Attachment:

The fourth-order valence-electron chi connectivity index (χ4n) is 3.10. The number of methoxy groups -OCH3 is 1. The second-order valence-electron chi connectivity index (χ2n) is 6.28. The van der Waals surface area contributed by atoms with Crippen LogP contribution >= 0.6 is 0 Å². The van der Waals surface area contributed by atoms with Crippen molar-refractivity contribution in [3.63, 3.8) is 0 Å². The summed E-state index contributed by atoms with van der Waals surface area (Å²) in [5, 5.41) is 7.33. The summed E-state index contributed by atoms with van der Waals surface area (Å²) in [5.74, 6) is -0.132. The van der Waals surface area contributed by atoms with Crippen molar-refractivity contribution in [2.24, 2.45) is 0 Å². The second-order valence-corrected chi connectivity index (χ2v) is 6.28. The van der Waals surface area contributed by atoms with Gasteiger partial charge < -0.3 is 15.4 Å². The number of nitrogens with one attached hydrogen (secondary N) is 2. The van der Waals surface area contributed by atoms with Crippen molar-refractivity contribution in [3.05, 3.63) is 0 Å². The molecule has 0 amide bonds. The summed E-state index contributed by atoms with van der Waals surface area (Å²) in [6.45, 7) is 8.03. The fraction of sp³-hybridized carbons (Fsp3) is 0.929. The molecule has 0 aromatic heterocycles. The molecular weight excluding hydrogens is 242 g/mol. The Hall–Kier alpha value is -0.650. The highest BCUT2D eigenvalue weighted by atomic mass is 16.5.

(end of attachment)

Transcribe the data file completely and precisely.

The fourth-order valence-electron chi connectivity index (χ4n) is 3.10. The number of methoxy groups -OCH3 is 1. The second-order valence-electron chi connectivity index (χ2n) is 6.28. The van der Waals surface area contributed by atoms with Crippen LogP contribution >= 0.6 is 0 Å². The van der Waals surface area contributed by atoms with Crippen molar-refractivity contribution in [3.63, 3.8) is 0 Å². The summed E-state index contributed by atoms with van der Waals surface area (Å²) in [5, 5.41) is 7.33. The summed E-state index contributed by atoms with van der Waals surface area (Å²) in [5.74, 6) is -0.132. The van der Waals surface area contributed by atoms with Crippen molar-refractivity contribution in [2.24, 2.45) is 0 Å². The second-order valence-corrected chi connectivity index (χ2v) is 6.28. The van der Waals surface area contributed by atoms with Gasteiger partial charge < -0.3 is 15.4 Å². The number of nitrogens with one attached hydrogen (secondary N) is 2. The van der Waals surface area contributed by atoms with Crippen molar-refractivity contribution in [3.05, 3.63) is 0 Å². The molecule has 0 amide bonds. The summed E-state index contributed by atoms with van der Waals surface area (Å²) in [6.45, 7) is 8.03. The fraction of sp³-hybridized carbons (Fsp3) is 0.929. The molecule has 0 aromatic heterocycles. The molecular weight excluding hydrogens is 242 g/mol. The Hall–Kier alpha value is -0.650. The highest BCUT2D eigenvalue weighted by atomic mass is 16.5.